I’ve written previously about the importance of music and audio description, so I also want to post about the use of audio for books too. After all, books don’t just have to be printed on paper or displayed on a screen – a huge number of them have audio versions as well. They are particularly useful for visually impaired people of course, but sighted people can (and do) listen to them as well. I don’t personally use them very much – music, TV, films and the internet take up enough of my time where entertainment is concerned – but my mother listens to them a lot, and I do listen to one or two occasionally.
There’s a new Visually Impaired Persons Tag doing the rounds at the moment, initiated by My Blurred World and Life of a Blind Girl, and Fashioneyesta has also responded to it at the time of writing. They’re all superb posts by superb bloggers, so they’re worth checking out. Although I’ve not been tagged myself, I’m going to jump on the bandwagon and join in anyway, as I do think they’re great questions. So hopefully nobody will mind. 🙂
While looking around Youtube channels and blogs by other visually impaired people, I’ve seen the VIP (Visually Impaired Person) Tag come up numerous times. And thanks to the wonderful Emily Davison from Fashioneyesta, I was finally tagged to do it.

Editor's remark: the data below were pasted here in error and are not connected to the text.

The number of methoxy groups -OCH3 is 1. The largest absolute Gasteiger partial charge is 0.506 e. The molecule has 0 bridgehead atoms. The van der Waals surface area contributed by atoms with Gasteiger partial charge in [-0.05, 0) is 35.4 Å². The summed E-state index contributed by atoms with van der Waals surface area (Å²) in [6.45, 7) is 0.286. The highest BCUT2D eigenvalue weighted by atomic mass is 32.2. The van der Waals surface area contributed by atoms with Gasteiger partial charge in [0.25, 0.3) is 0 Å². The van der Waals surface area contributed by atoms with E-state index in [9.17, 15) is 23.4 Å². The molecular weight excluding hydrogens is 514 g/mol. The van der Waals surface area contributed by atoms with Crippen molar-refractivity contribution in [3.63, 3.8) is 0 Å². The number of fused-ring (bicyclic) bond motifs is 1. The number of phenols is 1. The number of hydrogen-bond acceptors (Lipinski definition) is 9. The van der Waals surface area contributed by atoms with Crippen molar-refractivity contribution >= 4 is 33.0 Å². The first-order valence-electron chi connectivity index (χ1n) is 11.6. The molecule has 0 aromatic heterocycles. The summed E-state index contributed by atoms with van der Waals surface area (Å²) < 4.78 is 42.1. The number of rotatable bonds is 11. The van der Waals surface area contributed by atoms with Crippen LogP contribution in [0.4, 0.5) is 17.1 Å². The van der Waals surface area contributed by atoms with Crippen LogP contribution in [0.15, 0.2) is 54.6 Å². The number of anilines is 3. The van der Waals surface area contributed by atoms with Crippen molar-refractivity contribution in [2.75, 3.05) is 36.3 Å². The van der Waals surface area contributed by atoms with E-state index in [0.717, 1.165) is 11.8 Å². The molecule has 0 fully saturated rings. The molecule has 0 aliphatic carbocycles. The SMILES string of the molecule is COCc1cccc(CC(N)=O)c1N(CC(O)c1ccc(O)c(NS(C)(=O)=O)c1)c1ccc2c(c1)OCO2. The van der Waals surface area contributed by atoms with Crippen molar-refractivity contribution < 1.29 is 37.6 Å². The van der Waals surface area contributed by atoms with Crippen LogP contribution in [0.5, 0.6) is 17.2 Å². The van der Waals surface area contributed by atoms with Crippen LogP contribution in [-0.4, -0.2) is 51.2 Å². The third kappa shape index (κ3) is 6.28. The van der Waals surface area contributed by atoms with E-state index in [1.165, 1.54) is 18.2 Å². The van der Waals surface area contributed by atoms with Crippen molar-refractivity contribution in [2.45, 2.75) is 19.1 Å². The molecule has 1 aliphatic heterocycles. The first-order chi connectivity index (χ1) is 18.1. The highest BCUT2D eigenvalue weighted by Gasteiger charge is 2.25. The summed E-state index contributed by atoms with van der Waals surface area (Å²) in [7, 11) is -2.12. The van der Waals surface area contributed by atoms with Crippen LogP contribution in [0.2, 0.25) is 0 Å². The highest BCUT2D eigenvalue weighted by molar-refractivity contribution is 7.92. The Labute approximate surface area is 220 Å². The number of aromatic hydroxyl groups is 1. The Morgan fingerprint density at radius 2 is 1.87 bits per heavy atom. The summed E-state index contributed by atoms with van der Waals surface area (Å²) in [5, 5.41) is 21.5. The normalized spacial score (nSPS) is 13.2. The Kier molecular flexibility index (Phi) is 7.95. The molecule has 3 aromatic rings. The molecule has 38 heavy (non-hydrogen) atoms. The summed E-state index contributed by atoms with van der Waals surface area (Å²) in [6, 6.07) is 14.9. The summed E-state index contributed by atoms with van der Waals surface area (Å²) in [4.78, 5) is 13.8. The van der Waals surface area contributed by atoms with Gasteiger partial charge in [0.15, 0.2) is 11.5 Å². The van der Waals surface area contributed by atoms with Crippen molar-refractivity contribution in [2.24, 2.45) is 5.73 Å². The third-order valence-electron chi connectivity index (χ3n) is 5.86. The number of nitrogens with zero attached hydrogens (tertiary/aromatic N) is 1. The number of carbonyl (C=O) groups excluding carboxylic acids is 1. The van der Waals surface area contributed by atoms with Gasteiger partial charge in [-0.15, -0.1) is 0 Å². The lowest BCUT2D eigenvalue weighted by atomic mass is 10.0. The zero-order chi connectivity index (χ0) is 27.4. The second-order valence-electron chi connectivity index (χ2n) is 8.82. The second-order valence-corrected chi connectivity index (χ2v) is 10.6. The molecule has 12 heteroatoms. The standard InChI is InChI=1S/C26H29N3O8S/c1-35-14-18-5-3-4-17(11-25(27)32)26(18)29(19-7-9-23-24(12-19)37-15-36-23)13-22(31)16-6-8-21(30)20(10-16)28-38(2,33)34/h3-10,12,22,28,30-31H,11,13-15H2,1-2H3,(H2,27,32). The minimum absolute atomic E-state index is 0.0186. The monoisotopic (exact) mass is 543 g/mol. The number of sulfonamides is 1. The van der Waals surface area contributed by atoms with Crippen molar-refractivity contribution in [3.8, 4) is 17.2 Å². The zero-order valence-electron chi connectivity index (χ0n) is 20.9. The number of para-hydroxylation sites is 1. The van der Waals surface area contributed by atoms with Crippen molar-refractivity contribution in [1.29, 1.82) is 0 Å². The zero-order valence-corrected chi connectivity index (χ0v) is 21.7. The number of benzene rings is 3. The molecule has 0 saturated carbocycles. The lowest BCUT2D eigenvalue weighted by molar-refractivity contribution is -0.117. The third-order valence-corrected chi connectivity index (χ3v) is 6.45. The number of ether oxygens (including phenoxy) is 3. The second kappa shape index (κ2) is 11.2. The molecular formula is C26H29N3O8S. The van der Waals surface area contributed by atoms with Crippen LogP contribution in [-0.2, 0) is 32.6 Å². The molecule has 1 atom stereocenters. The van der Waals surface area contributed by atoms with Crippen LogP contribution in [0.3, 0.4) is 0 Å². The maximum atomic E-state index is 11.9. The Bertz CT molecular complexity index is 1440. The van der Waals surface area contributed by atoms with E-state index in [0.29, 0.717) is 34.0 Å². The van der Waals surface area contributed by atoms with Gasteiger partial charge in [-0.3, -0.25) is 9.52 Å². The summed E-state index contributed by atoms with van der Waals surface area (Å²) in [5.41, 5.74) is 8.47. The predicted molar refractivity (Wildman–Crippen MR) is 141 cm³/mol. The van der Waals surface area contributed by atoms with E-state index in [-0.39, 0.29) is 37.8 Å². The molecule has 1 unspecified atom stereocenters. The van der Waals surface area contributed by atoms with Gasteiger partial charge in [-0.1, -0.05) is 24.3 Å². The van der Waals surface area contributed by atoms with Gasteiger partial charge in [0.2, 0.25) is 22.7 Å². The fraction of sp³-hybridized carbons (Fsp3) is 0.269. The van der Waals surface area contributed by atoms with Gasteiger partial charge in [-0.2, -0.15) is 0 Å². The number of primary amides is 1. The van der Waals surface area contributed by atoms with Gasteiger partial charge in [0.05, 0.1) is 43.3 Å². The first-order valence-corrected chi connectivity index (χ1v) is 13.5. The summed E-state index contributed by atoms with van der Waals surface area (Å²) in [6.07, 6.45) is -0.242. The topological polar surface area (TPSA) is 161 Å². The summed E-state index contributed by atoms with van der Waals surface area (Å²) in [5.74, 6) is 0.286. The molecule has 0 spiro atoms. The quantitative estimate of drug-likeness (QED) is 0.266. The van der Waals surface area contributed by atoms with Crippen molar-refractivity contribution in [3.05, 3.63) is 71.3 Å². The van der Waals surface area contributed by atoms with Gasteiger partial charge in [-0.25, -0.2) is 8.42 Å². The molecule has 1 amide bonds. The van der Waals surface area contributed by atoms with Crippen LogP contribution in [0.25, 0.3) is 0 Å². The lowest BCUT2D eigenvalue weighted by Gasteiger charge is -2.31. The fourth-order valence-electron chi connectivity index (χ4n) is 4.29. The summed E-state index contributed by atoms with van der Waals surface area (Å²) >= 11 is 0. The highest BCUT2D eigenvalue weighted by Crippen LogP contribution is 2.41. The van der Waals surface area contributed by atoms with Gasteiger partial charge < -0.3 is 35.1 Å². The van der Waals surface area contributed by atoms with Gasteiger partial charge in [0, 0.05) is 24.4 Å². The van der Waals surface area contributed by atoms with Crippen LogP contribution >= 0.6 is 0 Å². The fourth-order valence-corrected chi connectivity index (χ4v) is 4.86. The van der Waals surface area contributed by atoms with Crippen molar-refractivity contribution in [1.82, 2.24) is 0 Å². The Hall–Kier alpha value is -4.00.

It was originally created by Chatty Chelby, and it’s an interesting way of telling the community about yourself. So I’ve put my answers together in this post, and have also produced a video version too. I hope you enjoy my responses!
I don’t have a guide dog, because I can see well enough not to need one. But I have many friends who do use them, and I would certainly consider applying for one if my sight ever deteriorated to a level where it might be useful. They are the most beautiful and amazing animals, and I have a lot of respect and admiration for them, and for those who train and use them. They aren’t just pets, they’re a real lifeline to their owners, enabling so much freedom and independence.
And yet, sadly, there are still people out there who don’t understand or respect guide dogs or the blind people who need them – something which has, yet again, become clear in the past few days.